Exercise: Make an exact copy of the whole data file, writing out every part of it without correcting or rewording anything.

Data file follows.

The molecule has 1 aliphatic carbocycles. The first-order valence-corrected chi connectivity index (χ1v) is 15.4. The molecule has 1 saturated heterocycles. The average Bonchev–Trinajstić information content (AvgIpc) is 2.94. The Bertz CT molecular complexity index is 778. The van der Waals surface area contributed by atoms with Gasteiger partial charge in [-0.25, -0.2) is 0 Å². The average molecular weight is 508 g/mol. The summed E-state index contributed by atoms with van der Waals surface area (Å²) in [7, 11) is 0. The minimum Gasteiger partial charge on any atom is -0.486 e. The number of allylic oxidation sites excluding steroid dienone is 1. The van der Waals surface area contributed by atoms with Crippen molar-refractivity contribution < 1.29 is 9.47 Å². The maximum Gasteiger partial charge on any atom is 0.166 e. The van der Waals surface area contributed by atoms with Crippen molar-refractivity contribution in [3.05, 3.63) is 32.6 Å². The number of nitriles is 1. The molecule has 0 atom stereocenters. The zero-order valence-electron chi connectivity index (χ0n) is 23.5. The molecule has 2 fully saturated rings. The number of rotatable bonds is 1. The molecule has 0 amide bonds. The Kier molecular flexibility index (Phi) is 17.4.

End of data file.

The molecule has 1 aliphatic carbocycles. The first-order valence-corrected chi connectivity index (χ1v) is 15.4. The molecule has 1 saturated heterocycles. The average Bonchev–Trinajstić information content (AvgIpc) is 2.94. The Bertz CT molecular complexity index is 778. The van der Waals surface area contributed by atoms with Gasteiger partial charge in [-0.25, -0.2) is 0 Å². The average molecular weight is 508 g/mol. The summed E-state index contributed by atoms with van der Waals surface area (Å²) in [7, 11) is 0. The minimum Gasteiger partial charge on any atom is -0.486 e. The number of allylic oxidation sites excluding steroid dienone is 1. The van der Waals surface area contributed by atoms with Crippen molar-refractivity contribution < 1.29 is 9.47 Å². The maximum Gasteiger partial charge on any atom is 0.166 e. The van der Waals surface area contributed by atoms with Crippen molar-refractivity contribution in [3.05, 3.63) is 32.6 Å². The number of nitriles is 1. The molecule has 0 atom stereocenters. The zero-order valence-electron chi connectivity index (χ0n) is 23.5. The molecule has 2 fully saturated rings. The number of rotatable bonds is 1. The molecule has 0 amide bonds. The Kier molecular flexibility index (Phi) is 17.4.